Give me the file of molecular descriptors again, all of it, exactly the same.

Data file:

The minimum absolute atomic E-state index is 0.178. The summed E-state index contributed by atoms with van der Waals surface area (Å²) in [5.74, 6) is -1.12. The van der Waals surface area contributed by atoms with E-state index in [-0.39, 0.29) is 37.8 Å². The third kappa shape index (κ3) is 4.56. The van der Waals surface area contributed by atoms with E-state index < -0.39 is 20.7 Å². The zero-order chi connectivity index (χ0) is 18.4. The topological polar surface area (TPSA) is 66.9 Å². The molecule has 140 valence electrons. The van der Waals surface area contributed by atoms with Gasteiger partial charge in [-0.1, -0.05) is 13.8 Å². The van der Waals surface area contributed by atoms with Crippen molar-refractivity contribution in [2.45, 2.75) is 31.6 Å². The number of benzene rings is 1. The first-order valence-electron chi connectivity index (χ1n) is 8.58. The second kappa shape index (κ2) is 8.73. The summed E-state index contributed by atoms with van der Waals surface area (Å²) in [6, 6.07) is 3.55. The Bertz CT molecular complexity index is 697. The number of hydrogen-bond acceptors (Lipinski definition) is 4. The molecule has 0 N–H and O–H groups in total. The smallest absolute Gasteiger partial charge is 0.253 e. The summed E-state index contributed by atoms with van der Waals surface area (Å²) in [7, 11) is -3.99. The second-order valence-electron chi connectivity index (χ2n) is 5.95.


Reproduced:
The minimum absolute atomic E-state index is 0.178. The summed E-state index contributed by atoms with van der Waals surface area (Å²) in [5.74, 6) is -1.12. The van der Waals surface area contributed by atoms with E-state index in [-0.39, 0.29) is 37.8 Å². The third kappa shape index (κ3) is 4.56. The van der Waals surface area contributed by atoms with E-state index < -0.39 is 20.7 Å². The zero-order chi connectivity index (χ0) is 18.4. The topological polar surface area (TPSA) is 66.9 Å². The molecule has 140 valence electrons. The van der Waals surface area contributed by atoms with Gasteiger partial charge in [-0.1, -0.05) is 13.8 Å². The van der Waals surface area contributed by atoms with Crippen molar-refractivity contribution in [2.45, 2.75) is 31.6 Å². The number of benzene rings is 1. The first-order valence-electron chi connectivity index (χ1n) is 8.58. The second kappa shape index (κ2) is 8.73. The summed E-state index contributed by atoms with van der Waals surface area (Å²) in [6, 6.07) is 3.55. The Bertz CT molecular complexity index is 697. The number of hydrogen-bond acceptors (Lipinski definition) is 4. The molecule has 0 N–H and O–H groups in total. The smallest absolute Gasteiger partial charge is 0.253 e. The summed E-state index contributed by atoms with van der Waals surface area (Å²) in [7, 11) is -3.99. The second-order valence-electron chi connectivity index (χ2n) is 5.95.